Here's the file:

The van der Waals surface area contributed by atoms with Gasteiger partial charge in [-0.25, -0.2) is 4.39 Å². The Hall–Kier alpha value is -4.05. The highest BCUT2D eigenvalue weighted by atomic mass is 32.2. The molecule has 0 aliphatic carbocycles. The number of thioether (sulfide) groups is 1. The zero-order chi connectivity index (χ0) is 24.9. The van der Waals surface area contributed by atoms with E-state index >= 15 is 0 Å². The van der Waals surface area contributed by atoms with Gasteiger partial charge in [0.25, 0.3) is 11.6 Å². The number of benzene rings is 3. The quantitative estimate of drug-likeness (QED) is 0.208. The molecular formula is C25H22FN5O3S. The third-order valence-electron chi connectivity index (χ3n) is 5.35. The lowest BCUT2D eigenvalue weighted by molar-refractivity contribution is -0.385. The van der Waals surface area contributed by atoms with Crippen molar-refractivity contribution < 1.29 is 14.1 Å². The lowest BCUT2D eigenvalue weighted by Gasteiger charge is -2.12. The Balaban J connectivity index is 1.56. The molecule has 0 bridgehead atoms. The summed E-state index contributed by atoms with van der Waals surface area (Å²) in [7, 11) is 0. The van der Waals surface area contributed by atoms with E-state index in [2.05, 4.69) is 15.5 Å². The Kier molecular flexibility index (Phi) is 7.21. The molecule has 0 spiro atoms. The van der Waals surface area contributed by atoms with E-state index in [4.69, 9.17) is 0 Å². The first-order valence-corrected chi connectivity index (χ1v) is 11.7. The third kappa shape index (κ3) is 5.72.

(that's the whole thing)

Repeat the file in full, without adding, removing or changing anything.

The van der Waals surface area contributed by atoms with Gasteiger partial charge in [-0.25, -0.2) is 4.39 Å². The Hall–Kier alpha value is -4.05. The highest BCUT2D eigenvalue weighted by atomic mass is 32.2. The molecule has 0 aliphatic carbocycles. The number of thioether (sulfide) groups is 1. The zero-order chi connectivity index (χ0) is 24.9. The van der Waals surface area contributed by atoms with E-state index >= 15 is 0 Å². The van der Waals surface area contributed by atoms with Gasteiger partial charge in [0.25, 0.3) is 11.6 Å². The number of benzene rings is 3. The quantitative estimate of drug-likeness (QED) is 0.208. The molecular formula is C25H22FN5O3S. The third-order valence-electron chi connectivity index (χ3n) is 5.35. The lowest BCUT2D eigenvalue weighted by molar-refractivity contribution is -0.385. The van der Waals surface area contributed by atoms with Crippen molar-refractivity contribution < 1.29 is 14.1 Å². The lowest BCUT2D eigenvalue weighted by Gasteiger charge is -2.12. The Balaban J connectivity index is 1.56. The molecule has 0 bridgehead atoms. The summed E-state index contributed by atoms with van der Waals surface area (Å²) in [7, 11) is 0. The van der Waals surface area contributed by atoms with E-state index in [2.05, 4.69) is 15.5 Å². The Kier molecular flexibility index (Phi) is 7.21. The molecule has 0 spiro atoms. The van der Waals surface area contributed by atoms with E-state index in [4.69, 9.17) is 0 Å². The first-order valence-corrected chi connectivity index (χ1v) is 11.7. The third kappa shape index (κ3) is 5.72.